One of the garden’s popular features is its relationship with the Dublin Food Pantry. Gardeners say they enjoy that there is rarely any waste; any extra produce is donated to the food pantry. Prenatt, one of the volunteers who transports the produce to the pantry, says the donations are very much appreciated. “To me, one of the surprising facts about living in Dublin is that there is a food pantry and it is needed. You really appreciate giving back to people who wouldn’t be able to afford fresh food,” she says. In addition, participants have the opportunity to volunteer and take on leadership roles within the garden. Sharon Haig, organization coordinator on the Community Garden Board, recruits these volunteers. “It’s an enjoyable experience. I also give introductions to the new gardeners about our expectations,” Haig says. Gardeners are expected to keep their plots weeded and harvested, as well as volunteer when it is needed. The Parks & Recreation department and the

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teers try to create community among the gardeners. A harvest party at the end of the season includes a potluck element; gardeners are encouraged to bring a dish that uses their own produce. “This year we’re asking our gardeners to send in recipes that use produce they’re growing, and we’ll put together a cookbook at the end of the season,” Haig says. For those new to gardening, the volunteers, staff and other gardeners are happy to assist in deciding what to plant or demonstrating techniques. “We have so many nice people. It’s nice to help the new people get started,” Primavera says. Residents interested in gardening next spring should be on the lookout for the Washington Township Parks & Recreation brochure in March 2014.

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Par for the Course

From the Memorial to league play, Dublin aces golf offerings


Each spring, the eyes of the world are on Dublin as the Memorial Tournament is played at Muirfield Village Golf Club. Since the first Memorial Tournament was held in 1976, it has created community-wide, year-round dedication to the sport, evident also at the Golf Club of Dublin and the Country Club at Muirfield Village, two courses that have endured the waning economic downturn. And golf has groups of avid participants in the high schools, at least one middle school and the Dublin Community Recreation Center. Thousands will see 120 players from around the globe in the Memorial, which begins play on May 30, and thousands more will fly and drive in to watch 24 international players in the four-day Presidents Cup, which begins play Oct. 3 after a day and a half of practice. Those galleries doubtless will include many who wish they could match the prowess of the pros as they take on the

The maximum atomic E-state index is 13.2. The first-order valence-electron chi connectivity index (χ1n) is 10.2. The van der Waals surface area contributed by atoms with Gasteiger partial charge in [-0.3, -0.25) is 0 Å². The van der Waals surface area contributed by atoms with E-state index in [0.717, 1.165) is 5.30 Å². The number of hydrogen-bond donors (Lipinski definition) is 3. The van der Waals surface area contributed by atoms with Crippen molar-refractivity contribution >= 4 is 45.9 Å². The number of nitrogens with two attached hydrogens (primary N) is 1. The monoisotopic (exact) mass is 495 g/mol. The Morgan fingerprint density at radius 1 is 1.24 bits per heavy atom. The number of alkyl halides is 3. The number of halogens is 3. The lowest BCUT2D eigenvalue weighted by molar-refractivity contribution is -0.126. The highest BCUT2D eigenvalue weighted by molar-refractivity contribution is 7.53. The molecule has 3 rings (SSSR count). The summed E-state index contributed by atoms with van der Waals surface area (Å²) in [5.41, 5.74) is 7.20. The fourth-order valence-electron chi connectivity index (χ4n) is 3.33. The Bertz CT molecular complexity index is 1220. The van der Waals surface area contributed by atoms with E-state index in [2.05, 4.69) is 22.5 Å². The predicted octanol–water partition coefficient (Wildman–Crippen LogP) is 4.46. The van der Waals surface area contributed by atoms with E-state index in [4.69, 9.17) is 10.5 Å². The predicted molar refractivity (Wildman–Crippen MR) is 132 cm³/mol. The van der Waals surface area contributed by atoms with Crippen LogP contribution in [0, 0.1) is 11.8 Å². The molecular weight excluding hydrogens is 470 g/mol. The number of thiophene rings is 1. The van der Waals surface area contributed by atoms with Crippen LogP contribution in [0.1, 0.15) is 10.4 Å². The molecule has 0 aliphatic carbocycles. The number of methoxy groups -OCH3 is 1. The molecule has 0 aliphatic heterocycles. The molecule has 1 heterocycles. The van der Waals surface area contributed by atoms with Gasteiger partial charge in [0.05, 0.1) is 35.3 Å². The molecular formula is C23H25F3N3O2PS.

18-hole Golf Club of Dublin. The club, wending through the Ballantrae neighborhood, books 42,000 rounds of golf each year, easily the most in the Dublin area. Roy Hobson, general manger, is with Arnold Palmer Golf Management, which runs the Golf Club. The city owns the

The Country Club at Muirfield Village

land on which the British-links layout sits. The course was designed by Hurdzan/ Fry Golf Design and opened in 2002 as Ballantrae was being developed. Reduced greens fees for Dublin residents – $39.95 to $57.95, depending on the day of the week in the summer –

The Country Club at Muirfield Village hosts a six-week summer league for children, among other programs.

From left to right, Brian Sirak, Brennan Whitis, F.T. Roewer, Brian Truckly, Nick Sparling and Grant Guthery of the 2012-2013 Dublin Coffman golf team, along with Coach David Woodmansee, right

-Dave Woodmansee, Coffman golf coach include a cart, a couple beers, lunch and practice range usage. The club hosts a multitude of special programs, Hobson says, in keeping with its goal of providing fun, a friendly staff and top course conditions, and monitoring play to keep it moving, all to enhance the experience. “We’re reaching out to the community. It’s really not that complicated,” Hobson says. The course is home to two high school tournaments – Dublin Coffman’s and Dublin Jerome’s – that each bring in 90 golfers, as well as the annual Dublin City Championship, held each July on British Open weekend, with the winner receiving a replica of the Claret Jug that’s awarded to the Open victor. Each city high school team plays at least one match a year on the course and uses the practice facilities there. Monday through Thursday evenings see league play. Dublin Youth Athletics has six Sunday evening outings to introduce youngsters to the game.